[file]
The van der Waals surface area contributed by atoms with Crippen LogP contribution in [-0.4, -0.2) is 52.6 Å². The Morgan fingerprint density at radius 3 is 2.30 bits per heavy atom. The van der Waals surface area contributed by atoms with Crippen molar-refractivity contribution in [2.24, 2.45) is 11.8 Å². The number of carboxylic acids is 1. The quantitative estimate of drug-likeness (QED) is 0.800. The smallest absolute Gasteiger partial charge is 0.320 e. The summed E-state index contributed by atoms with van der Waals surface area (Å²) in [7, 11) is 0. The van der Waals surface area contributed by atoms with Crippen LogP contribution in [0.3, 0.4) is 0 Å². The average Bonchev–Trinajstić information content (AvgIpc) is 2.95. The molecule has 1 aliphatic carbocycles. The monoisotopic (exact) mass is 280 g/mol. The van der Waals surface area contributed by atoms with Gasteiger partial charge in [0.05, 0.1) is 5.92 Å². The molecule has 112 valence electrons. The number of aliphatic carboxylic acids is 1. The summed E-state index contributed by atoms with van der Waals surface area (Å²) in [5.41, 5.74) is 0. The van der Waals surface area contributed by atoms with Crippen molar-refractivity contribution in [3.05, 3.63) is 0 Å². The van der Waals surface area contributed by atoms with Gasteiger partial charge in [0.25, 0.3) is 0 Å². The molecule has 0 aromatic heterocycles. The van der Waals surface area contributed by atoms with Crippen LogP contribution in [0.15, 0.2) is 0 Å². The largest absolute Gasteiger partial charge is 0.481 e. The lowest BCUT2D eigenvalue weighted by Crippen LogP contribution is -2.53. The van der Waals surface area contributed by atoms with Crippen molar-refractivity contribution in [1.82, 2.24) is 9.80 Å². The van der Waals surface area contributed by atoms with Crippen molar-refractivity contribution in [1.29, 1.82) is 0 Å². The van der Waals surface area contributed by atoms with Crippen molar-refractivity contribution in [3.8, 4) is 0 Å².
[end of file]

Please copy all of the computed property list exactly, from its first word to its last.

The van der Waals surface area contributed by atoms with Crippen LogP contribution in [-0.4, -0.2) is 52.6 Å². The Morgan fingerprint density at radius 3 is 2.30 bits per heavy atom. The van der Waals surface area contributed by atoms with Crippen molar-refractivity contribution in [2.24, 2.45) is 11.8 Å². The number of carboxylic acids is 1. The quantitative estimate of drug-likeness (QED) is 0.800. The smallest absolute Gasteiger partial charge is 0.320 e. The summed E-state index contributed by atoms with van der Waals surface area (Å²) in [7, 11) is 0. The van der Waals surface area contributed by atoms with Crippen LogP contribution in [0.3, 0.4) is 0 Å². The average Bonchev–Trinajstić information content (AvgIpc) is 2.95. The molecule has 1 aliphatic carbocycles. The monoisotopic (exact) mass is 280 g/mol. The van der Waals surface area contributed by atoms with Gasteiger partial charge in [0.05, 0.1) is 5.92 Å². The molecule has 112 valence electrons. The number of aliphatic carboxylic acids is 1. The summed E-state index contributed by atoms with van der Waals surface area (Å²) in [5.41, 5.74) is 0. The van der Waals surface area contributed by atoms with Crippen molar-refractivity contribution in [3.05, 3.63) is 0 Å². The van der Waals surface area contributed by atoms with Gasteiger partial charge in [0.25, 0.3) is 0 Å². The molecule has 0 aromatic heterocycles. The van der Waals surface area contributed by atoms with Crippen LogP contribution in [0.15, 0.2) is 0 Å². The largest absolute Gasteiger partial charge is 0.481 e. The lowest BCUT2D eigenvalue weighted by Crippen LogP contribution is -2.53. The van der Waals surface area contributed by atoms with Crippen molar-refractivity contribution in [1.82, 2.24) is 9.80 Å². The van der Waals surface area contributed by atoms with Crippen molar-refractivity contribution in [1.29, 1.82) is 0 Å². The van der Waals surface area contributed by atoms with Crippen molar-refractivity contribution in [3.8, 4) is 0 Å².